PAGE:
After over half-a-year of fending off anti-GMO critics, and even retreating from science communication altogether, Kevin Folta is being recognized by his peers for his science advocacy.
Folta is the 2016 recipient of the Borlaug CAST Communication Award.
He serves as chairman for the horticultural sciences department at the University Florida, UF/IFAS faculty member and a member of the UF Genetics Institute.
The honor is bestowed by the Council for Agricultural Science and Technology.
“A teacher, mentor, researcher, and organizer, Folta focuses on clear, credible information,” according to the CAST press release. “He knows how to communicate science to non-scientific audiences—and how to train scientists, farmers, physicians, and students to perform public outreach in scientific or controversial topics.”
One of the research focuses of his lab is how light quality affects fruit and vegetable development. His team also uses genomics to identify genes associated with flavor and disease resistance.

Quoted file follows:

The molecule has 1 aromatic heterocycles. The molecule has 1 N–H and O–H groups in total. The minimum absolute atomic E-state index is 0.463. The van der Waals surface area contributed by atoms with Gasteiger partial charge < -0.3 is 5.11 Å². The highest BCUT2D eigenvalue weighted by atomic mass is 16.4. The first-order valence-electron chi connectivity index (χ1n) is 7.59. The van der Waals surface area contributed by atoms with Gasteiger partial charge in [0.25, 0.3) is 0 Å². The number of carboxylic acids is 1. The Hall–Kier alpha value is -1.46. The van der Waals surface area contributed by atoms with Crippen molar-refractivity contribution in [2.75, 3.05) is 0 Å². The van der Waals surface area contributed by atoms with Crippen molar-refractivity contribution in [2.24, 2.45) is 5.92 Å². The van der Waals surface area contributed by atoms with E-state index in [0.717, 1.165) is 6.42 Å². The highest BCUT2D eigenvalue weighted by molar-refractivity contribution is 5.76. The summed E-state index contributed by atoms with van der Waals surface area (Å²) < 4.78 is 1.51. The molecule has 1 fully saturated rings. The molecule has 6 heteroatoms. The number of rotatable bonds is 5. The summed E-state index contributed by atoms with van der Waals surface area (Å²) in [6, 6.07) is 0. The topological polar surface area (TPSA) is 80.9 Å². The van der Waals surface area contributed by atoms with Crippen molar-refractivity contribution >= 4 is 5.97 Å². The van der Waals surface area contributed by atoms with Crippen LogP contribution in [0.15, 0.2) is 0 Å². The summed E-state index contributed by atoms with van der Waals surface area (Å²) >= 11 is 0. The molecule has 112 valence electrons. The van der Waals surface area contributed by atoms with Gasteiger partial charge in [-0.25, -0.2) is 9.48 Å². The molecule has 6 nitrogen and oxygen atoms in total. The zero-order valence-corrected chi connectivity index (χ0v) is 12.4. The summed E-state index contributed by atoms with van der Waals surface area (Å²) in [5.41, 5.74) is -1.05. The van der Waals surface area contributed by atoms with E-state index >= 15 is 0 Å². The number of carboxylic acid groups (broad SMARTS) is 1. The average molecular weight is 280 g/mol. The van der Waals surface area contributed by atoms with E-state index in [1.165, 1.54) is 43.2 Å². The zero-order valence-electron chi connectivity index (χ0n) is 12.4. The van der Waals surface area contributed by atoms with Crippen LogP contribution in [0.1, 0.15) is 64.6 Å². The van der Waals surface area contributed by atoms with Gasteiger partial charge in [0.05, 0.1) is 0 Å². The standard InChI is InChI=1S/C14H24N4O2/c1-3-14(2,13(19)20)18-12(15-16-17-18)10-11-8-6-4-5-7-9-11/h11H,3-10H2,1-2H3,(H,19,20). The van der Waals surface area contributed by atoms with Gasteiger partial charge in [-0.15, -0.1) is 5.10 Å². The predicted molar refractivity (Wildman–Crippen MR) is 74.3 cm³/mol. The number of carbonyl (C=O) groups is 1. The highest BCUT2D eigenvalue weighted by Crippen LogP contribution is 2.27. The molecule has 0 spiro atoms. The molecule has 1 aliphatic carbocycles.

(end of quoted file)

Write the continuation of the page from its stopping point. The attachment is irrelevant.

Borlaug, a pioneer of plant breeding credited with saving millions of lives, is a longtime hero of Folta’s.
“It is a pinnacle,” Folta said. “To even be considered for recognition in his name is beyond an honor. He exemplified what we all should be doing as scientists– pushing new ideas in science that can help people, especially the most needy. I’m so grateful for this recognition.”
Folta has made sharing science with the general public a major focus of his career. He finds laypeople often have misconceptions about science, because those who stand to profit from peddling misinformation often work harder to reach the public than the scientific community does.
“As scientists, we complain about not being valued, lousy funding rates, and poor public perception. What reason have we given them to value us?” Folta said. “We don’t share our stories. If we talk to the public in ways they can understand, to show them how our priorities fit theirs, that we have common concerns– they will appreciate what we do.”
He will be presented with the award during a conference Oct. 12, 2016 in Des Moines, Iowa, according to a press release.
“[The award] is real motivation to do more, push harder, make more of a difference,” Folta said. “It is an opportunity to use this new platform to teach others how to talk about science with a concerned public. How do we stop being scientists and start being trusted friends?”